The Clean House and Other Plays: No Acting Necessary
J. Gordon
7/21/2008 10:18:31 AM

Before Sarah Ruhl was a playwright, she was a poet. This is not a great surprise. I mean, just look at the format, imagery and dialogue found in The Clean House and Other Plays. This is drama, yeah, but it is drama that even contains poetic line-breaks!:

I feel I can deposit my pain
right there—like a coin, into a hole.

(from Melancholy Play, page 236)

In a March 2008 New Yorker interview, Ruhl calls herself “a fabulist.” She is someone whose characters build rooms of string and travel in raining elevators (Euridyce). In another story, Ruhl echoes Monty Python’s idea of jokes that can kill--only hers are used as mercy killings (The Clean House). Ruhl’s lesbian cowboy seems natural riding imaginary horses in Pittsburgh (Late: A Cowboy Song); and watch where you step, because the depressed are turning into almonds at almost every turn! (Melancholy Play)

The experience of reading plays is a different one from that of reading other fiction or non-fiction works. Plays stretch the mind to consider subjects such as lighting, sound, and props. As a list given here, such material might be perceived as mundane and dull. In Sarah Ruhl’s hands, they become magic. A lack of narrative and the addition of technical details doesn’t mean that the nuances of emotion are left behind as something only the actors can manage. Tears, real tears, are no doubt regularly shed as Ruhl’s readers feel the beautiful emotional-roller coaster moments on these pages: the strong father-daughter bond and ridiculousness of new romance in Euridyce; the love for parents and heartbreaking compassion of The Clean House; the true and false loves of Late: A Cowboy Song; and the sweet disorder of Melancholy Play.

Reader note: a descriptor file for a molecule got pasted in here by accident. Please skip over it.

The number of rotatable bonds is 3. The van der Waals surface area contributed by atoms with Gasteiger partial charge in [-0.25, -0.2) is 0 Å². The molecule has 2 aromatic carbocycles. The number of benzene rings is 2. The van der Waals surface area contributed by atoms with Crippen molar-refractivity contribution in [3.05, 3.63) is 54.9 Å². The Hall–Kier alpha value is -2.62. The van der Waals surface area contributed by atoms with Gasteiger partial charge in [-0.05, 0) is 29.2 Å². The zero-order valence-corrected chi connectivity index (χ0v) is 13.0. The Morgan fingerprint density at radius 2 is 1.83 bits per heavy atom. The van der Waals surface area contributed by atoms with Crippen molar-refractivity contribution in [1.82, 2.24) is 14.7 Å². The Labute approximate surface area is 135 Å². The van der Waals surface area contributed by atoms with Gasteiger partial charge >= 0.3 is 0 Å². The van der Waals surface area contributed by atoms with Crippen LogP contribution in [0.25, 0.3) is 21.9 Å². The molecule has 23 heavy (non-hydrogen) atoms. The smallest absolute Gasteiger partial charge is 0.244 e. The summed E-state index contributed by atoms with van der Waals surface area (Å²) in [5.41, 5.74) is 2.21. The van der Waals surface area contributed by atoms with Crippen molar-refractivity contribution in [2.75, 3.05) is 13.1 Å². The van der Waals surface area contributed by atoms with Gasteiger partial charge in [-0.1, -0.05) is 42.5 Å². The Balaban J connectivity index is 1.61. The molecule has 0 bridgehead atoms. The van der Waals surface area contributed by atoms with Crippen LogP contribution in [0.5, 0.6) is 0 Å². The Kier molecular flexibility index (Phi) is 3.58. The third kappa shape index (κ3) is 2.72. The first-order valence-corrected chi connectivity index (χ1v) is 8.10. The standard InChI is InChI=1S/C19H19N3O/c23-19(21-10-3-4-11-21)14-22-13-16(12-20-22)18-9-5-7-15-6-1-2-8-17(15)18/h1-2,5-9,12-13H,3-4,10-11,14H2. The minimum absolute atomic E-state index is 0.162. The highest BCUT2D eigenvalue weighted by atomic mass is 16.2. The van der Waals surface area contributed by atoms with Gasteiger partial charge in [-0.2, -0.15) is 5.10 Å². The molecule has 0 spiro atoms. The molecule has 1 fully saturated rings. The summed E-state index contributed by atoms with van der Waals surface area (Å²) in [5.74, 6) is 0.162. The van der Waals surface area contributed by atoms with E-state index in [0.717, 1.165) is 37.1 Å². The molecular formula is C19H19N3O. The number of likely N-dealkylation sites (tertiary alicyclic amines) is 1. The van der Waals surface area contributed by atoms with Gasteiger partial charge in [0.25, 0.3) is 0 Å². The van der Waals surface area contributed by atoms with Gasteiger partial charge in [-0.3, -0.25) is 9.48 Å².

Ruhl’s characters are full of wonderfully playful, bizarre contradictions: For example, the psychiatrist in Melancholy Play, LORENZO THE UNFEELING, takes every opportunity to enlighten the people he comes in contact with to the sad, tragic details of his childhood and to the fact that he not only feels, but has gone completely overboard, falling in love with his melancholy patient, Tilly. A Brazilian housekeeper detests housekeeping, and longs to be a comedian. A woman is irresistible to all men when she is miserable, but the moment she finds happiness, the world shifts and almost no one can stand her any longer.

Perhaps most fun of all reading a Sarah Ruhl play are the stage notes, which one would never have the opportunity to enjoy if sitting in the audience and watching the thing. In Melancholy Play, for example, Ruhl has notes about the casting.

Frances and Frank, we learn later in this play, are twins. However, in the world of this play, there is no need for twins to resemble each other. If your Frances and Frank look nothing alike, simply change this line on page 315: “TILLY: My God! You look exactly like her!” to “TILLY: My God! You look nothing like her!” or even: “TILLY: My God! You look a little bit like her!”

The Clean House and Other Plays is a collection of silly, enchanting and weird stories that, despite their oddness and impossibilities, still hold the ring of truth. Ruhl writes in a way that is so human it is impossible not to be moved. Having never seen a Sarah Ruhl play produced, this writer can tell you that it’s not the least bit necessary to enjoy this book. It stands on its own as a great piece of literature.


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